The Refugee Council, together with The Children’s Society, Action for Children, National Children’s Bureau, Coram Children’s Legal Centre, Detention Action, Article 39 and Ecpat UK have written an open letter to Children’s Minister Vicky Ford calling for every unaccompanied child to receive the specialist care they need.
While every local authority has a duty to support unaccompanied children claiming asylum in the UK, at or above the agreed threshold of 0.07% of their child population, some local authorities have declined to take enough (or any) children into their care. This can lead to highly vulnerable children being held at immigration facilities when they should be placed immediately in local authority care.
The Government has acknowledged that the National Transfer scheme needs reform. This issue cannot wait to be considered in the recently announced care review – action is needed now. Whilst funding for local authorities caring for this cohort of children has been increased in recent years, concerns remain that inadequate funding for care leavers, and difficulties accessing specialist services such as legal advice, has contributed towards the reluctance of some local authorities to engage more readily in the scheme.
Enver Solomon, Chief Executive of the Refugee Council, said:
“The National Transfer Scheme is clearly failing. The Government knows it is failing, yet two years after beginning a review of the scheme not a single reform has been implemented.
These are some of the most vulnerable children in our society, who have experienced severe trauma escaping from war-torn countries, leaving their families behind to make dangerous journeys to the UK. Councils are failing in their duty to act as a responsible parent to provide care for these children, and central Government is not stepping in to fix this. This cannot go on – we need decisive action to ensure that no child who comes to the UK seeking safety is neglected by the state.”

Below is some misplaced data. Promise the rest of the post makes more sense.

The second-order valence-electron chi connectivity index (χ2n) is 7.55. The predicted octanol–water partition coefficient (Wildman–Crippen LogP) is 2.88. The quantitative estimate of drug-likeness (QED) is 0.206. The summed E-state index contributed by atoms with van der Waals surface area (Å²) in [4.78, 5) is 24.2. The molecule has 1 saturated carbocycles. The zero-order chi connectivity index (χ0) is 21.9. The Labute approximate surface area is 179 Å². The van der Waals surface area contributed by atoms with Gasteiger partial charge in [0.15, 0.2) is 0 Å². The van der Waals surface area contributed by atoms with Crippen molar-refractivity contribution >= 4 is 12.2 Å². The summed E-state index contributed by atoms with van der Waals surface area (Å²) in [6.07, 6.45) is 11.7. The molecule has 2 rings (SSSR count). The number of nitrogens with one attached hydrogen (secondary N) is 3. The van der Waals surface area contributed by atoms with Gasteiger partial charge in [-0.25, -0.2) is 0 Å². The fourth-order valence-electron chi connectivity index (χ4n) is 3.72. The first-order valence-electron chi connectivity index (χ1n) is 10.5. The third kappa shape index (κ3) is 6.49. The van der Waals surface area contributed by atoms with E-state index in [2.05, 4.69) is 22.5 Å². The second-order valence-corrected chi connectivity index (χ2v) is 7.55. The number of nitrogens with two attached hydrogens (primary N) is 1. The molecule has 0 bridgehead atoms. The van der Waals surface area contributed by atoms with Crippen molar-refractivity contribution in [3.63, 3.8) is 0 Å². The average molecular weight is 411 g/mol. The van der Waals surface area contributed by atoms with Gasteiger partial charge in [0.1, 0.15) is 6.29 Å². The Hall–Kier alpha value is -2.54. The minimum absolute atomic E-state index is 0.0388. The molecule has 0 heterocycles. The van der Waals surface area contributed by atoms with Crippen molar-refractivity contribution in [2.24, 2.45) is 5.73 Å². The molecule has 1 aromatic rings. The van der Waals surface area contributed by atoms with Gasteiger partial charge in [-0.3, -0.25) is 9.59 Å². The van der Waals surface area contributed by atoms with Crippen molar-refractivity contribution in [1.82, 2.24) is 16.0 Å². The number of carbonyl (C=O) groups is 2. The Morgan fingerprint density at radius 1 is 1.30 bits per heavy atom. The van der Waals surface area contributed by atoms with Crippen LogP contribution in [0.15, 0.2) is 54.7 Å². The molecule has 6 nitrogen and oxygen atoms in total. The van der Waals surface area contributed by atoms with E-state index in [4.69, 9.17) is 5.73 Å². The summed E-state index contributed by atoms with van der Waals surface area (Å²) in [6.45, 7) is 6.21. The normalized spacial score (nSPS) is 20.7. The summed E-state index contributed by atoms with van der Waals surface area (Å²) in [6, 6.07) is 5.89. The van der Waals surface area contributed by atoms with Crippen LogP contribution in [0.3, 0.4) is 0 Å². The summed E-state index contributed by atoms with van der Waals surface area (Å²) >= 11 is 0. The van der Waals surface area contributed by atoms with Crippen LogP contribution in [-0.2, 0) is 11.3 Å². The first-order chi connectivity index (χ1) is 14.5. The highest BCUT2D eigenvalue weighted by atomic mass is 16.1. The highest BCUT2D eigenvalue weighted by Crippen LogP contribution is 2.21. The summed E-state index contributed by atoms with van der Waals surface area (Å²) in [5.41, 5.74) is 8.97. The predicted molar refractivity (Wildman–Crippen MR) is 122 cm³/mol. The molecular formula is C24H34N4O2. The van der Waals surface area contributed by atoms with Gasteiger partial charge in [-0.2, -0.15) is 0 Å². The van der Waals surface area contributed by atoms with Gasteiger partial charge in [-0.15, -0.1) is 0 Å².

Open letter to Children’s Minister Vicky Ford:
I write on behalf of a number of non-governmental organisations providing support and advice to unaccompanied children who have applied for asylum in England. We have grave concerns about the care of an increasing number of these very vulnerable children because at present government and local authorities are failing to fulfil their duty as the responsible parent who looks after them.
Many of us have been engaged with your Department and the Home Office since the early stages of design of the National Transfer Scheme (NTS) under section 69 of the Immigration Act 2016. We have discussed the problems and delays of the scheme with officials including through the National Asylum Stakeholder Forum’s sub-group on children. Officials in your department have acknowledged the need for reform as numbers of transfers began to fall and local authorities identified difficulties with the current system.
We supported the review of the NTS process when it was first mentioned in 2019. Many of us responded to the proposals in August 2020 to move the NTS to a ‘rota’ format, with the aim of reducing delays and making transfer more straightforward, in part by removing barriers to transfer and maintaining the overall principle of ensuring that the best interests of children remain a primary consideration.
We are therefore greatly concerned that at the time of writing no reform has yet been implemented. Many local authorities are above the agreed threshold of 0.07% of their child population and some, as you will be aware, have declined to take these children into their care and demanded that central government take control of placing them directly from the Home Office into the care of other local authorities. We believe that this unprecedented step demands an urgent solution and ask that you intervene to ensure that reforms are brought in with no further delay.
The statutory guidance issued by your Department highlights the vulnerability of these children and reminds local authorities of their duty to protect and support them. The continued delays on implementing reforms risks this duty not being fulfilled. We urge you to act in the best interests of these children who rely on the state to ensure they are safe and cared for.
Chief Executive Refugee Council
And on behalf of:
The Children’s Society
Azmina Siddique Policy & Research Manager – Child Poverty and Inequality
Action for Children
Director of Policy & Campaigns
National Children’s Bureau
Coram Children’s Legal Centre
Senior Legal and Policy Officer
Head of Policy and Advocacy
Chief Executive Officer